As a prelude to the upcoming auspicious Year of the Pig, is a "world-class production of classical Chinese performing arts" that will be playing at the National Arts Centre next Friday, Jan. 12.
The Chinese New Year Spectacular is produced by New Tang Dynasty Television (NTDTV), a New York-based Chinese-language global network.
The show is in its fourth year travelling the world, said Joe Wang, president of NTDTV's Canadian branch.
"This year we have 28 cities worldwide, and over 70 shows, so the scale is unprecedented for a Chinese show globally," Wang said.
Based on gross sales, U.S.-based Billboard magazine ranked last year's production at New York's Radio City Music Hall the top 7th show internationally in February 2006.
Dr. Jean Zhi, who heads the Ottawa organizing committee, says that many Ottawa residents used to drive to New York or Toronto to watch the show. "We wanted more Ottawans to be able to enjoy the show in their own city," she said, "and we were thrilled that tickets sold out more than five weeks before the show!"
The Spectacular's theme is "Myths and Legends," said Zhou Yu, the Chicago-based overall coordinator of the performances.
"Over China's 5,000 years of history, there is a great deal of excellent subject matter to draw on," Zhou explained. "In every program we create, from the formality to the costumes, from the stage design to the background, from the dance and music to the meaning given to the audience, we aim to present the beauty, harmony, and traditional philosophies of ancient China."
Zhi noted that, over China's long history, each dynasty developed different styles of life and culture, but the enduring tradition is that of paying homage to Buddhas and gods, respecting Heaven, and advocating virtue, such as the qualities of honesty and kindness. Yet after the communist takeover in 1949, "through a series of political movements that included toppling temples, burning books, and driving scholars to work in the fields, there has been a tragic destruction to the traditional values and relics from ancient culture."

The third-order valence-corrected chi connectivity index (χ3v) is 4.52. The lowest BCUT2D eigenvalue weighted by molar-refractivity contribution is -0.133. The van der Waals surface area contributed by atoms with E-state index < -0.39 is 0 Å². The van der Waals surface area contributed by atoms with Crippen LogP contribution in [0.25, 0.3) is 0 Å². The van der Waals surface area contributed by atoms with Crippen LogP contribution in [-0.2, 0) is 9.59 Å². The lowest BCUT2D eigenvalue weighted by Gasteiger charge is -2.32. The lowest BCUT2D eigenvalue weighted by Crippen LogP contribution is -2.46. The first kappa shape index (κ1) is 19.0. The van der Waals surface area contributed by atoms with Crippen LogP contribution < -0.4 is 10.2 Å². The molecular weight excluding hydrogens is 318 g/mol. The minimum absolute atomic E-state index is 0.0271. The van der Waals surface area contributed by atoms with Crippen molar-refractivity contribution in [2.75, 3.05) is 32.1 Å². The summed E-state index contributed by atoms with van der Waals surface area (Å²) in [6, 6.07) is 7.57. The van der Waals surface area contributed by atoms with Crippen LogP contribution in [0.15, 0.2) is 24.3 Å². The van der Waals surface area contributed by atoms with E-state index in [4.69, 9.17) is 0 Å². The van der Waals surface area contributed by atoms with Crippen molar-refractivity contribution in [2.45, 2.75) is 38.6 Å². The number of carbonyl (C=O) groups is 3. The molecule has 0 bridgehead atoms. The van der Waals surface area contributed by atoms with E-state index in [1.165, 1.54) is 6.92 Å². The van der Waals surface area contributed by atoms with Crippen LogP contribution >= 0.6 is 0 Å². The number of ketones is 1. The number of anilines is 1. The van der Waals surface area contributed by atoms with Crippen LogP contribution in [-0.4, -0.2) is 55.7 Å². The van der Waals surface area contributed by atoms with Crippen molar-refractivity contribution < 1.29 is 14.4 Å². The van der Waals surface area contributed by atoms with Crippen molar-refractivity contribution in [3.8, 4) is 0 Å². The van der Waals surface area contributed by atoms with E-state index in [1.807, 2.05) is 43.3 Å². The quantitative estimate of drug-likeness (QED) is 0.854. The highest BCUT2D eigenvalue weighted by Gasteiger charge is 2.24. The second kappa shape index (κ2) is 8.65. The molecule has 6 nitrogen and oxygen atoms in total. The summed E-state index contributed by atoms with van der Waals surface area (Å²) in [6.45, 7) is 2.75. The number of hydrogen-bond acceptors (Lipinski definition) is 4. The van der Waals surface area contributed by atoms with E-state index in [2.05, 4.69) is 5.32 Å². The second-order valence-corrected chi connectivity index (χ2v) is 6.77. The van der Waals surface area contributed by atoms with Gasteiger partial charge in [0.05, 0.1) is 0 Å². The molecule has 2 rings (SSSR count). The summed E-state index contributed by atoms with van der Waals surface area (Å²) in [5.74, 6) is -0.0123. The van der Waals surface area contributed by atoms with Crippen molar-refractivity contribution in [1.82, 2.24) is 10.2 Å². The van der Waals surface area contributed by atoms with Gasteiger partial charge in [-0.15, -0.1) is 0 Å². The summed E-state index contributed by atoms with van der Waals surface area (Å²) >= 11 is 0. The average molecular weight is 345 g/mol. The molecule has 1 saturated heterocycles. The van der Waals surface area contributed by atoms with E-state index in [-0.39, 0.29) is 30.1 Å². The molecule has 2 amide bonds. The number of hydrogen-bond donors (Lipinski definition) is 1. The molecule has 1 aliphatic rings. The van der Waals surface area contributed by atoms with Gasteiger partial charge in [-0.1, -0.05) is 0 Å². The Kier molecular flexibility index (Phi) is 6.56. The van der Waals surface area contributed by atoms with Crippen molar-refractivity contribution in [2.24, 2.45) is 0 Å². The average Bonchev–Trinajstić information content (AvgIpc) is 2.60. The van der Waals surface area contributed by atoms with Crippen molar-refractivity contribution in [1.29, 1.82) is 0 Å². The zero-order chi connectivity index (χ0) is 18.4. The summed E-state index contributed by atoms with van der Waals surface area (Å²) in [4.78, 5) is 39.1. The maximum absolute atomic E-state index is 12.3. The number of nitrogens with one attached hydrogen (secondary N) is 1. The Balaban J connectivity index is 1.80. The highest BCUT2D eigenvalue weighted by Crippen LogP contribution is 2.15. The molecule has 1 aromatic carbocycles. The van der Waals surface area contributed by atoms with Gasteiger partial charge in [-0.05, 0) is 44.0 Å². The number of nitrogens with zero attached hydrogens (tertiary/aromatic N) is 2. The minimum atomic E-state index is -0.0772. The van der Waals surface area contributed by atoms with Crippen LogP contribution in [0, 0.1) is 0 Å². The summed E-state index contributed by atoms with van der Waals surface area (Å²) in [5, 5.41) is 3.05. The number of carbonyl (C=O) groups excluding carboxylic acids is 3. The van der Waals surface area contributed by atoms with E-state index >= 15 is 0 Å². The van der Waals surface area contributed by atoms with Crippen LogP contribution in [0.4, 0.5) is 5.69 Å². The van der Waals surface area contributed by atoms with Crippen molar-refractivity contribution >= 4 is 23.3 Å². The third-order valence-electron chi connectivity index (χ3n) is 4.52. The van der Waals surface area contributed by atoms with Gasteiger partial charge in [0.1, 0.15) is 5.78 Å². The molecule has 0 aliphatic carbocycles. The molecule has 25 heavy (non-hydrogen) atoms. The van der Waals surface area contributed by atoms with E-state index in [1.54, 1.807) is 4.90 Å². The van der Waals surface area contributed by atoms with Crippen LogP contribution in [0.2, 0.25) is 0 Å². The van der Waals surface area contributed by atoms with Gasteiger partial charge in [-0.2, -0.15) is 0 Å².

"NTDTV is endeavouring to reverse, in part, this loss," she said.
Wang added that "Nowadays, in mainland China particularly, what's presented is a combination of communist culture and some basic appearances of what people have gotten to know as traditional arts and culture. Our show attempts to revive them by consulting history, consulting experts, and removing the influence of the communist culture."
Referring to the beautiful performer wearing a gold crown and white gown featured on the Spectacular's promotional poster, Zhi explained that she is a Buddhist deity—a Bodhisattva—from the story "The Lion's Eyes Turn Red" from last year's production.
The Bodhisattva warned a kind village woman that a flood is coming and that everyone must flee when they see the eyes of the village's lion statue turn red. The woman warned the villagers, but some mocked her and in the night painted the eyes red. The woman and other villagers escaped to safety, while those who mocked the deity's warning perished.
"It is an ancient Chinese belief that good will be rewarded with good, and those who do evil will be punished," said Zhi. "Through the Spectacular's showcasing of classical performing arts and the ancient Chinese emphasis on virtue, NTDTV hopes to enhance understanding of the divine beauty of ancient Chinese culture."
"The Spectacular also attempts to foster understanding between Chinese and Western societies," Wang said, "which is part of NTDTV's mission." He added that "the essence of Chinese culture and values is basically humanity, and it's shared by many other cultures."
The Epoch Times is proud to join with New Tang Dynasty TV and Sound of Hope Radio in co-sponsoring NTDTV's Chinese New Year Spectacular ( http://shows.ntdtv.com. )